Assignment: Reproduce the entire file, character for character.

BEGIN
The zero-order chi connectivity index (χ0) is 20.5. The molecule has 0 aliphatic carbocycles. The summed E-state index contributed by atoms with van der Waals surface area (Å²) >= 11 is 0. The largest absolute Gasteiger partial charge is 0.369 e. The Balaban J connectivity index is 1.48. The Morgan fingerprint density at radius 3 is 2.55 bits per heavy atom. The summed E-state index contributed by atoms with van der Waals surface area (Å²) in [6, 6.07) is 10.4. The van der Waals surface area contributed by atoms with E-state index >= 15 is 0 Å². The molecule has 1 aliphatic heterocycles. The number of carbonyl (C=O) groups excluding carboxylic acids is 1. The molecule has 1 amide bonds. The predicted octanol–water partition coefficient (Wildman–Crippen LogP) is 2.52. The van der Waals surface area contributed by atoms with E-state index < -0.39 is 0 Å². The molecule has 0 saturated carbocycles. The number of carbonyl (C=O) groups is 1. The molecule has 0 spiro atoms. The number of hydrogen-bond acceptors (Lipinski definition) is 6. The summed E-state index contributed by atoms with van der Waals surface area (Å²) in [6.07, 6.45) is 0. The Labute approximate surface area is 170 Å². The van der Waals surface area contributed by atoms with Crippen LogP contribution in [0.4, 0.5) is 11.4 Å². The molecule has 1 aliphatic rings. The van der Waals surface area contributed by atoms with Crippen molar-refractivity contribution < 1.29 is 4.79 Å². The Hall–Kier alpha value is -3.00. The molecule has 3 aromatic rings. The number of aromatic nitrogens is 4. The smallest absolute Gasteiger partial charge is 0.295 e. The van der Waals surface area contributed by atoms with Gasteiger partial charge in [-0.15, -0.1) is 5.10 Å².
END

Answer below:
The zero-order chi connectivity index (χ0) is 20.5. The molecule has 0 aliphatic carbocycles. The summed E-state index contributed by atoms with van der Waals surface area (Å²) >= 11 is 0. The largest absolute Gasteiger partial charge is 0.369 e. The Balaban J connectivity index is 1.48. The Morgan fingerprint density at radius 3 is 2.55 bits per heavy atom. The summed E-state index contributed by atoms with van der Waals surface area (Å²) in [6, 6.07) is 10.4. The van der Waals surface area contributed by atoms with E-state index >= 15 is 0 Å². The molecule has 1 aliphatic heterocycles. The number of carbonyl (C=O) groups excluding carboxylic acids is 1. The molecule has 1 amide bonds. The predicted octanol–water partition coefficient (Wildman–Crippen LogP) is 2.52. The van der Waals surface area contributed by atoms with E-state index < -0.39 is 0 Å². The molecule has 0 saturated carbocycles. The number of carbonyl (C=O) groups is 1. The molecule has 0 spiro atoms. The number of hydrogen-bond acceptors (Lipinski definition) is 6. The summed E-state index contributed by atoms with van der Waals surface area (Å²) in [6.07, 6.45) is 0. The Labute approximate surface area is 170 Å². The van der Waals surface area contributed by atoms with Crippen LogP contribution in [0.4, 0.5) is 11.4 Å². The molecule has 1 aliphatic rings. The van der Waals surface area contributed by atoms with Crippen molar-refractivity contribution < 1.29 is 4.79 Å². The Hall–Kier alpha value is -3.00. The molecule has 3 aromatic rings. The number of aromatic nitrogens is 4. The smallest absolute Gasteiger partial charge is 0.295 e. The van der Waals surface area contributed by atoms with Gasteiger partial charge in [-0.15, -0.1) is 5.10 Å².